On September 14, 2018, the NLRB issued a notice of proposed rulemaking that would alter the broad joint-employer standard established during the Obama administration and provide much-needed guidance for employers dealing with actual or potential joint-employer liability. The proposed rulemaking would bring clarity to businesses that contract with other businesses for labor or that have intertwined employee relationships with other businesses.

Background

For a half-century prior to 2015, the NLRB had a bright-line rule that joint-employer status would apply only to an employer that exercised a significant degree of direct and immediate control over another employer's employees' essential terms and conditions of employment. This rule was simple to apply. If one business had the authority to hire and fire the other businesses' employees, it had direct and immediate control sufficient to be considered a joint employer.

In 2015, the NLRB abruptly changed the standard. Under the new broader standard, a business could be considered a joint employer if: (1) it possessed the potential right to control the terms of employment (even if that right went unexercised); or (2) it exercised indirect control over the terms of employment. Even more, the NLRB expanded the definition of "terms and conditions of employment" to include wages and hours. In contrast to the old joint-employer standard, the new standard is not a bright-line rule. Instead, it requires a case-by-case analysis of the employment relationship, causing confusion and requiring expensive litigation for employers.

In late 2017, after the change in presidential administrations, the NLRB overturned its 2015 decision and briefly returned to the longstanding joint-employer standard it had employed for decades before 2015. However, this return to the original, bright-line standard was short-lived. In early 2018, the NLRB again reversed course, holding that its 2017 decision was invalid because of one Board member's conflict of interest. As a result, the broader joint-employer standard adopted under the Obama administration in 2015 was reinstated.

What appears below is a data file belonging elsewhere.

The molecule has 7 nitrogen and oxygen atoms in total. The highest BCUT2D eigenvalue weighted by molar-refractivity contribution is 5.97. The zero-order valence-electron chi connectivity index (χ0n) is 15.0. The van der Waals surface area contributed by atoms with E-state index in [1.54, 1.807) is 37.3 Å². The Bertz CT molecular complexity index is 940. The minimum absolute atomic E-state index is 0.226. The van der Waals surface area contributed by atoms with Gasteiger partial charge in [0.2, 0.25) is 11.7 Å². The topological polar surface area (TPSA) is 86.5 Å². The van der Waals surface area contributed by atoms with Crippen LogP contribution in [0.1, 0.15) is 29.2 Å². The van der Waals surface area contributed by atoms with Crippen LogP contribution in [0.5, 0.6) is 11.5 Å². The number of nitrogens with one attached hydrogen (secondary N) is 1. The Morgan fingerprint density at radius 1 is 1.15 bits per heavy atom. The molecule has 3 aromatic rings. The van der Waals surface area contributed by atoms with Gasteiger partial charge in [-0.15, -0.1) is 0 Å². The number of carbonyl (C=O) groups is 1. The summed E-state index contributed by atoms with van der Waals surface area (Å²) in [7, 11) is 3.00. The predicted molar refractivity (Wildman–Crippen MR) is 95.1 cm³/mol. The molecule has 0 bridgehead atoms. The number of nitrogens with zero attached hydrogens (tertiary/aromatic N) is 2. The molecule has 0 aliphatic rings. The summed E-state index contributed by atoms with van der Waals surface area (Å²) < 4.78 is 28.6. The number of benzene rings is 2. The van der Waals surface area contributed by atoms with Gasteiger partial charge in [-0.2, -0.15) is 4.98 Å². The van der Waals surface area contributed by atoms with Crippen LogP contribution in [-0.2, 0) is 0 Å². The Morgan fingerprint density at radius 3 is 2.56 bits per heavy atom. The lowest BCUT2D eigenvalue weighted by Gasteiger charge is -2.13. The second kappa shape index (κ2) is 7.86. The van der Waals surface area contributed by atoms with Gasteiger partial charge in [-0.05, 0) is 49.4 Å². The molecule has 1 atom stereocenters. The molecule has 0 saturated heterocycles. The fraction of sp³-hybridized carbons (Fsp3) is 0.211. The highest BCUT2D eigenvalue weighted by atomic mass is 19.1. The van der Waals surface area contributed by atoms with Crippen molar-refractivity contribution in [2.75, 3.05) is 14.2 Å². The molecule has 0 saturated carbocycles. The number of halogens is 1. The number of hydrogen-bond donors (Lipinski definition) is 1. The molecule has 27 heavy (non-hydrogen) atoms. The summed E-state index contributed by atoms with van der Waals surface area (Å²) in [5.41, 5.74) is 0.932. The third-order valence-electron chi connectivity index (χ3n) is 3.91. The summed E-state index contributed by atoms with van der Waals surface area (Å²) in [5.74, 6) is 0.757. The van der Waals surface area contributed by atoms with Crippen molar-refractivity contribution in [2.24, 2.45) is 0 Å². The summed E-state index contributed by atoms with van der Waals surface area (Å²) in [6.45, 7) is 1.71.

The current joint-employer standard has resulted in uncertainty over which workplace policies may trigger joint-employer status. Without a bright-line rule in place, many employers are left to wonder if they may be liable for the labor law violations or collective bargaining obligations of other entities. This fear is not unfounded. Under the current rule, for example, a franchisor is more likely to be held responsible for a franchisee's employment-based legal disputes.

The Proposed New Rule

The NLRB's proposed new rule provides that an employer may be found to be a joint employer of another employer's employees only if it possesses and exercises substantial, direct and immediate control over the essential terms and conditions of employment and has done so in a manner that is not limited and routine. Essentially, the proposed rule would mark a return to the bright-line joint-employer standard that was employed by the NLRB for decades prior to the establishment of the current standard under the Obama administration. The current, broader standard of indirect or potential control would not be sufficient to establish a joint-employer relationship under the proposed new rule.

Conclusion

While the NLRB is currently only at the beginning of the rulemaking process, businesses are considering it a step in the right direction. If the proposed rule is adopted, employers will fagain have clarity on the joint-employer issue. The proposed rule would lessen employers' potential liabilities and collective bargaining obligations.

For now, the broader joint-employer standard adopted during the Obama administration remains in place. The NLRB's September 14th notice of proposed rulemaking started the process toward adopting a new rule, but the rulemaking process will take some time. There is a period of public comment and the potential for public hearings. Currently, the comment period is set at 60 days, and no public hearings have been announced. It is difficult to predict how long the entire rulemaking process will last, but it could take months if not years for a rule to be finalized.

The content of this article is intended to provide a general guide to the subject matter. Specialist advice should be sought about your specific circumstances.